BASIC CHICKEN BONE BROTH

Bone broth is hailed by some as a super-food, with claims to improve bone, digestive and immune system health as well as strengthen hair and nails.

Grandma called it chicken or beef stock.

While it may not be a miracle elixir, who doesn’t love a steaming bowl of soup on a cold day?

Not only is this recipe an easy way to make your own piping pot of comfort, it’s budget-friendly AND completely customizable!

So haul out the slow cooker and let’s make Grandma proud!

You’ll need a roasted chicken or two.  You can roast your own or do it the easy way and buy those cute little rotisserie birds at the supermarket.  Pick off the meat and either enjoy in other meals or save to put back into the stock when done.

Put the carcass (bones, skin, whatever you might otherwise discard) into a slow cooker.

Add a whole unpeeled onion, a few well scrubbed but unpeeled carrots, a few celery stalks with leaves, a few nice sized garlic cloves , a bit of fresh parsley, salt and pepper to taste.  I like to add a bit of turmeric powder.

Like Tex-Mex?  Add some cumin and/or chili powder.

Cover everything with water and cook on low for 14 – 16 hours.  I usually do this over night.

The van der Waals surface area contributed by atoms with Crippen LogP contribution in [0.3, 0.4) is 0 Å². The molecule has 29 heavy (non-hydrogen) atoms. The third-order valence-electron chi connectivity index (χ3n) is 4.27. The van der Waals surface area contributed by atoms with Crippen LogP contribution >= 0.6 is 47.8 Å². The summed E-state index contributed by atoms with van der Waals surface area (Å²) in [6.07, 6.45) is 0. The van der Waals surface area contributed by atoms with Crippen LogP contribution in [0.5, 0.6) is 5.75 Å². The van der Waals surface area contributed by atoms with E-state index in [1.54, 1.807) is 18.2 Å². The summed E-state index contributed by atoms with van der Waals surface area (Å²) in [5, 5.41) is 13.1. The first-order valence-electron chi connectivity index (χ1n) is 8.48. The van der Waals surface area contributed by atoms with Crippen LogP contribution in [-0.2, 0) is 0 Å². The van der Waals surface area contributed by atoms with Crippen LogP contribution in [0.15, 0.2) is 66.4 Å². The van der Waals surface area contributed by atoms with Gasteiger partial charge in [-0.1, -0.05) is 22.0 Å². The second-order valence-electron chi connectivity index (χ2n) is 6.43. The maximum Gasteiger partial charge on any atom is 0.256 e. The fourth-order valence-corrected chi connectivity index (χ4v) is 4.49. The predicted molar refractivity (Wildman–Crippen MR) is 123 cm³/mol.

Next day strain the liquid into a large stock pot and bring to a simmer.  You can eat the cooked vegetables if you want to or discard them.  Another option is to use an immersion blender and add them back to thicken the soup.  I’ve never tried this, so let me know how it works for you!

Chop more celery, carrots, onion and parsley or any veggies you like, and add to the simmering broth.  Cook for 20 to 25 minutes.

I like to add some faro along with the veggies instead of noodles.  It has a similar “bite” but not the white flour that’s in my favorite kluski.   It also adds a boost of protein.

Add the reserved meat just to reheat it and serve.

There’s your basic recipe!

The serving in the picture is customized by ladling the soup over raw baby spinach and chopped baby bok choy.  Steamed broccoli and other vegetables work well, as do beans and legumes.

Try fresh or frozen corn, canned tomatoes, chilies for some heat…the possibilities are endless!

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